… In general, the critical load level identified in all transmission system needs assessments can be used to identify the amount of resources that would relieve transmission system constraints. However, when resources fail to develop in the required amounts and in the needed locations, the proper timing of transmission projects is critical to meet regional reliability requirements and to mitigate risks associated with unit performance and gas dependency.….

          …..However, when resources fail to develop in the required amounts and in the needed locations, the proper timing of transmission projects is critical to meet regional reliability requirements and to mitigate risks associated with unit performance and gas dependency.….

          That does not sound like a very reliable system to me especially when they drop the “smart Grid” bomb into the mix.

          Lots of if the sunshines and the wind blows and Canada has spare electricity to send us and the gas supply and wood supply is steady….

          Also it is not New England I see as a problem but the mid-Appalachian area where most of the coal plant shut downs are going to happen. Ohio especially. Major shutdowns and major start-ups with renewables like Wind and Solar in the mix just do not give me the warm fuzzies. I have seen to many new projects in chemical plants fall fat on their faces to consider engineers 100% reliable. Mix tanks blowing up, Extruders blowing up, walls being blown down, a major Chem engineering glitch in a brand new plant making the entire plant useless, fires…

          Flanagan another chemist, said “Murphy was an optimist.” after one of the disasters and I am forced to agree.

        • _Jim says:

          Gail, I hate to break it to you, but, Engineering works in the real world. On the subject of building physical plant, it works along a timeline as detailed out on a GANTT chart (or equivalent) according to the schedule laid out by engineering. Allowances are made for meeting various regulatory requirements, including state and federal environmental regs as well as local approvals e.g. those given by city councils.

          If you notice, I also posted an example from a pipeline/gas transport company some examples of projects they have actively working; you have to realize, the ISO’s (Independent System Operators e.g. PJM etc) don’t actually let contracts or supervise the work on a pipeline (or any other physical asset in the system) but perform the coordination function between the various ‘elements’ in the system.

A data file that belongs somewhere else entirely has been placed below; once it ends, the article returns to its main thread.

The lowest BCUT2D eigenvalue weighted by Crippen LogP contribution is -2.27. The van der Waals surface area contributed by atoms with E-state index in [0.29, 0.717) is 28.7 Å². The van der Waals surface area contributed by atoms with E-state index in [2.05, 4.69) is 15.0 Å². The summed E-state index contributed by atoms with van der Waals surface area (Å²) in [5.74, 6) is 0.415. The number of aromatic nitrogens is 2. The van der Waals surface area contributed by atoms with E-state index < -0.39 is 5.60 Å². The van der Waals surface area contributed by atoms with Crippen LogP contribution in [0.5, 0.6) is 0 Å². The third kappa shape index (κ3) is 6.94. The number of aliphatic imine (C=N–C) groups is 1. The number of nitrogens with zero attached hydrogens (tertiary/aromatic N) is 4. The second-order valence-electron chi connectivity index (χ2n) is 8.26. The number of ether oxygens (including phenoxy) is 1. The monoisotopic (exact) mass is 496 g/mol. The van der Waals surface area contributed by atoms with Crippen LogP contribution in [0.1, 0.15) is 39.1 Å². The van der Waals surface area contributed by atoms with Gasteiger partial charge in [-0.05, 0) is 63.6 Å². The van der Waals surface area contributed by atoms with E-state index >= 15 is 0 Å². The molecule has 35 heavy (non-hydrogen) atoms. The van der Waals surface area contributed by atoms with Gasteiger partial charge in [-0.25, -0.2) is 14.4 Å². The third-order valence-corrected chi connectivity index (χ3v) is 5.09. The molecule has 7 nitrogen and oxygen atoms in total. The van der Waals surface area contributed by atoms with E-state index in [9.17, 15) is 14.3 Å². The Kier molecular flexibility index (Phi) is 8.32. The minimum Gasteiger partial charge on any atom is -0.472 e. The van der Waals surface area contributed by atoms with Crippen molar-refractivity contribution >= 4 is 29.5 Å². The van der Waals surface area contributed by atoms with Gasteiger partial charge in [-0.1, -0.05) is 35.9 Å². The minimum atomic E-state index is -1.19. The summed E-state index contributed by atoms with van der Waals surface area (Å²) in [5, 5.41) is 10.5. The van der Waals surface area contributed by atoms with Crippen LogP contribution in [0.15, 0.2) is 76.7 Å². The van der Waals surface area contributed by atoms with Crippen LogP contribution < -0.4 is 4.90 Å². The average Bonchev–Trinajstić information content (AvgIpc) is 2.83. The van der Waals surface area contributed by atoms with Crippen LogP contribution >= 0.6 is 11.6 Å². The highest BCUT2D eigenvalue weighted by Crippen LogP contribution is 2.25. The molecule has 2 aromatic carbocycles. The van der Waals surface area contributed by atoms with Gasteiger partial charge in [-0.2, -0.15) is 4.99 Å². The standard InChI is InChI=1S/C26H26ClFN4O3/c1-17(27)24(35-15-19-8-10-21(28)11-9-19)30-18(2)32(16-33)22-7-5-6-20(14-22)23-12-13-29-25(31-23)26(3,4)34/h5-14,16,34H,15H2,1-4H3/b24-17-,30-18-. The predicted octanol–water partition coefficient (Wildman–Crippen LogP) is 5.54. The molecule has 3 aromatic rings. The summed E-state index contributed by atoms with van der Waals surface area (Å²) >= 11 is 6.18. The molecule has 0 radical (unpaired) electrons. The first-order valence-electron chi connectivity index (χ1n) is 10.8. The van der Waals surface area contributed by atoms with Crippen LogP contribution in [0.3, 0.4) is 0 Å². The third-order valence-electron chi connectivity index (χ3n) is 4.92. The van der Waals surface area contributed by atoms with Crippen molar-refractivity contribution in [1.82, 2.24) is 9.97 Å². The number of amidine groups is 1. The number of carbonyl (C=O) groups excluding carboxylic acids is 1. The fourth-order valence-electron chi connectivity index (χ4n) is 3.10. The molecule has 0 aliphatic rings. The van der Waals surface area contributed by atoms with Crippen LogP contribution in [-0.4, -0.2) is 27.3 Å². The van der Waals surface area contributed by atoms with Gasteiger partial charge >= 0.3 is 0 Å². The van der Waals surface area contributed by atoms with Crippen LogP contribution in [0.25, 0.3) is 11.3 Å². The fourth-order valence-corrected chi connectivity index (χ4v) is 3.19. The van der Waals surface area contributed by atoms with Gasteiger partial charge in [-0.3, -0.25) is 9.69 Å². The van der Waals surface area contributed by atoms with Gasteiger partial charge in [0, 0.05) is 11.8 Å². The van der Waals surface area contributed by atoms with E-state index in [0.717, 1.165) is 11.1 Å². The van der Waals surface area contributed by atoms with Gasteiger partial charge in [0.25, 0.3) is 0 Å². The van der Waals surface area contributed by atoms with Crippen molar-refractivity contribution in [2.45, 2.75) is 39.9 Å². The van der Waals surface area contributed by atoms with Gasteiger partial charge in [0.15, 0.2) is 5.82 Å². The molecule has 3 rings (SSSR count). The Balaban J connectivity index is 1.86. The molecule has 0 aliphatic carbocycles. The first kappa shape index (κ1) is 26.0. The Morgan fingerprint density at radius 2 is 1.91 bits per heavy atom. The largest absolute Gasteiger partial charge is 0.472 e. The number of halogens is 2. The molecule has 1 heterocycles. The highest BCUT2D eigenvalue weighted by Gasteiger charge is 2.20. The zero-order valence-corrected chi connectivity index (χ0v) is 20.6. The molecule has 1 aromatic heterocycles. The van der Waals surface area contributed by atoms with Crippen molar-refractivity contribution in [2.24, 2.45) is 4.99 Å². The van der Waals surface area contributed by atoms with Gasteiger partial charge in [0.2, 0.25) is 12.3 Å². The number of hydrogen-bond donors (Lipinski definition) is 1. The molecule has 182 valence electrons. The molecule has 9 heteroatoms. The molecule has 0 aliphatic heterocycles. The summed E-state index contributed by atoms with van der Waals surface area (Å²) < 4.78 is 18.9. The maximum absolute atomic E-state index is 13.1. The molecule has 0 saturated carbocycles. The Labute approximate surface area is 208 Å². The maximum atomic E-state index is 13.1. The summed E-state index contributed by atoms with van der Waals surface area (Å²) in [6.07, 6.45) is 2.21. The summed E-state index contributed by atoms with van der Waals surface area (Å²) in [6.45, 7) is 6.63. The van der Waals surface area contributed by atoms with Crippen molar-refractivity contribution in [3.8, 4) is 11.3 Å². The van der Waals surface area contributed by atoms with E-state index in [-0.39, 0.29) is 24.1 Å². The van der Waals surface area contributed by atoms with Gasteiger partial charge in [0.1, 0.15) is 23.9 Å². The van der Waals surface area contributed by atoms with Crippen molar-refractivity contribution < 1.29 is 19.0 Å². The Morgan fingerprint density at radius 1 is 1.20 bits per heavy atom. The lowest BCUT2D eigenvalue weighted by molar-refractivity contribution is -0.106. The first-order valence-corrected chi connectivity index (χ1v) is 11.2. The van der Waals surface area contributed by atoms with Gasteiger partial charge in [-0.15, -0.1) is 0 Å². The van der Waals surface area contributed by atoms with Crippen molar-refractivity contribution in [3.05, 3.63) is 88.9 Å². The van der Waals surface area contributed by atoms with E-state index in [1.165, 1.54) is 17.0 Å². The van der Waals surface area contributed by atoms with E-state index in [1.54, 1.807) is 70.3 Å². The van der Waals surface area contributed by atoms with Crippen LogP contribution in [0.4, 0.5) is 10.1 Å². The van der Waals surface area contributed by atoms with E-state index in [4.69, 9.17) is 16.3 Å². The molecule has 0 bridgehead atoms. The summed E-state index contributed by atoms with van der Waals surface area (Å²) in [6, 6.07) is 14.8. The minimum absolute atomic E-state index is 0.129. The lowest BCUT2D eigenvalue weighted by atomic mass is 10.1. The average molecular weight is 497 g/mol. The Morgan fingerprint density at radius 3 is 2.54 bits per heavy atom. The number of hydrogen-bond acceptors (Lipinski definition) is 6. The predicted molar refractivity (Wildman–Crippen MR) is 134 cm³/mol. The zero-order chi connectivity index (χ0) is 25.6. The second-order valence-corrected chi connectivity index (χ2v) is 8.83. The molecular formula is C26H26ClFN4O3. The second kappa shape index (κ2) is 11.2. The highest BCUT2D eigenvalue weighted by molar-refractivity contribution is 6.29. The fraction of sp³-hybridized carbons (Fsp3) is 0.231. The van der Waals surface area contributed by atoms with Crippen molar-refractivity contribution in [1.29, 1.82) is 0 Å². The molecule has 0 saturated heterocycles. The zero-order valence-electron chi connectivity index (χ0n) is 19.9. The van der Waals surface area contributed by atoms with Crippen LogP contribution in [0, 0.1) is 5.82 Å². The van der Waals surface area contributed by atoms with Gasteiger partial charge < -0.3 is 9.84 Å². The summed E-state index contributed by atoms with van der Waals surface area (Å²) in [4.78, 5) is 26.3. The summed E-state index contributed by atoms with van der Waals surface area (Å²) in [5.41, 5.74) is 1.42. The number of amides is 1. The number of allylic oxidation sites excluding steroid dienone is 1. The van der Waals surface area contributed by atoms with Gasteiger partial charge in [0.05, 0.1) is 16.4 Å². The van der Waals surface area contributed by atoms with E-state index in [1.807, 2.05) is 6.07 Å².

To get onto actually looking at progress on any individual project or activity, you have to drill down into the details and find out which pipeline companies are involved, and then inquire (or search) for status or progress on that project. One can find quite a bit of detail by searching on company name, since local city councils and the like place meetings with the pipeline companies and town council agendas; this gives tangible indication they are actively pursuing these projects.

          .

      • _Jim says:

        Many new projects, like the one below, are in the works. Note particularly the areas the map indicates customers will be served:

        The “Access South” Project

        Also note approximately 15 other projects (note the accompanying maps for each found at the corresponding links):

        http://www.spectraenergy.com/Operations/New-Projects-and-Our-Process/New-Projects-in-US/

        .

        • Gail Combs says:

          _Jim you are the one who is living in La-La Land. SHIT HAPPENS, I have seen it.

          Here are the last couple of the incidents I had connections to that I found on the internet. The earlier ones would not be as easily accessible.

          This happened at a “Sister plant” that I had visited the day before it blew – THE FIRST TIME, this is the second incident at the same plant about a decade later. The first “Release” blew hot stryene monomer/polymer mix across the river. Novacor had just purchased the plant from Monsanto.
          EPCRA & RPM Case and Chemical Accident Highlights

          General Duty Clause – Callahan Co. & NOVA Chemical

          In FY06, EPA brought two General Duty Clause enforcement cases against two chemical companies in Massachusetts. In April 2006, EPA settled one of its first General Duty Clause cases against Callahan Co. of Walpole, Mass. Among other things, the complaint alleged that Callahan, a bulk chemical delivery company, had failed to employ adequate safeguards to prevent two releases of acetone — one of about 1,300 gallons and another of 200 gallons. Acetone is a highly flammable substance. The second release caused damage to an adjacent wetland when the spilled acetone washed into the wetland after a rain storm. Under the April 2006 settlement, Callahan agreed to pay a penalty of $40,000 and undertake two SEPs worth $317,000. One SEP requires the company to make substantial storm water management improvements, and the other requires the company to install environmental safeguards to its above-ground chemical tank farm.